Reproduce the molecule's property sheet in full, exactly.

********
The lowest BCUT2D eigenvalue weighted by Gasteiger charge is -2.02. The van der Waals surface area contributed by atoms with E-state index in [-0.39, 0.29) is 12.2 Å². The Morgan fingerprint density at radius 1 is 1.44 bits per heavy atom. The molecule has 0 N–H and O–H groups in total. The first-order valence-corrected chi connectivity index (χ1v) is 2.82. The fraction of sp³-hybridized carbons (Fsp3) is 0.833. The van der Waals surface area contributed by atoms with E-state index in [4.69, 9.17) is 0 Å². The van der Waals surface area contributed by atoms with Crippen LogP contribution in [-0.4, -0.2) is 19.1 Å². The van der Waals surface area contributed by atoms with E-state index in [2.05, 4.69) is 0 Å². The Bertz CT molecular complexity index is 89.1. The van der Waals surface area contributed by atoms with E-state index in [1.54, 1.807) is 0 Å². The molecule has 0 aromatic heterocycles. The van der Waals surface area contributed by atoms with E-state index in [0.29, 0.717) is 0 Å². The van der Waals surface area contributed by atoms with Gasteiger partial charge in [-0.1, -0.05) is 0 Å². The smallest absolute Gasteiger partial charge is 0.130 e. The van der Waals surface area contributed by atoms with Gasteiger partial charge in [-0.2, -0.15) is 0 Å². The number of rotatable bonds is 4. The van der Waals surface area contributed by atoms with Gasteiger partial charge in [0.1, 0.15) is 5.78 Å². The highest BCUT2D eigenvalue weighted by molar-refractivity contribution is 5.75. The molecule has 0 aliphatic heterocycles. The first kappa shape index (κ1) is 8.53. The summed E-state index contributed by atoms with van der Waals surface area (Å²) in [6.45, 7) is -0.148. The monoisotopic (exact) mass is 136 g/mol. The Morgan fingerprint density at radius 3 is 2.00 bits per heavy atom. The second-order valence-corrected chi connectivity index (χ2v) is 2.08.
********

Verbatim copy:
The lowest BCUT2D eigenvalue weighted by Gasteiger charge is -2.02. The van der Waals surface area contributed by atoms with E-state index in [-0.39, 0.29) is 12.2 Å². The Morgan fingerprint density at radius 1 is 1.44 bits per heavy atom. The molecule has 0 N–H and O–H groups in total. The first-order valence-corrected chi connectivity index (χ1v) is 2.82. The fraction of sp³-hybridized carbons (Fsp3) is 0.833. The van der Waals surface area contributed by atoms with E-state index in [4.69, 9.17) is 0 Å². The van der Waals surface area contributed by atoms with Crippen LogP contribution in [-0.4, -0.2) is 19.1 Å². The van der Waals surface area contributed by atoms with E-state index in [2.05, 4.69) is 0 Å². The Bertz CT molecular complexity index is 89.1. The van der Waals surface area contributed by atoms with E-state index in [1.54, 1.807) is 0 Å². The molecule has 0 aromatic heterocycles. The van der Waals surface area contributed by atoms with E-state index in [0.29, 0.717) is 0 Å². The van der Waals surface area contributed by atoms with Gasteiger partial charge in [-0.1, -0.05) is 0 Å². The smallest absolute Gasteiger partial charge is 0.130 e. The van der Waals surface area contributed by atoms with Gasteiger partial charge in [-0.2, -0.15) is 0 Å². The number of rotatable bonds is 4. The van der Waals surface area contributed by atoms with Gasteiger partial charge in [0.1, 0.15) is 5.78 Å². The highest BCUT2D eigenvalue weighted by molar-refractivity contribution is 5.75. The molecule has 0 aliphatic heterocycles. The first kappa shape index (κ1) is 8.53. The summed E-state index contributed by atoms with van der Waals surface area (Å²) in [6.45, 7) is -0.148. The monoisotopic (exact) mass is 136 g/mol. The Morgan fingerprint density at radius 3 is 2.00 bits per heavy atom. The second-order valence-corrected chi connectivity index (χ2v) is 2.08.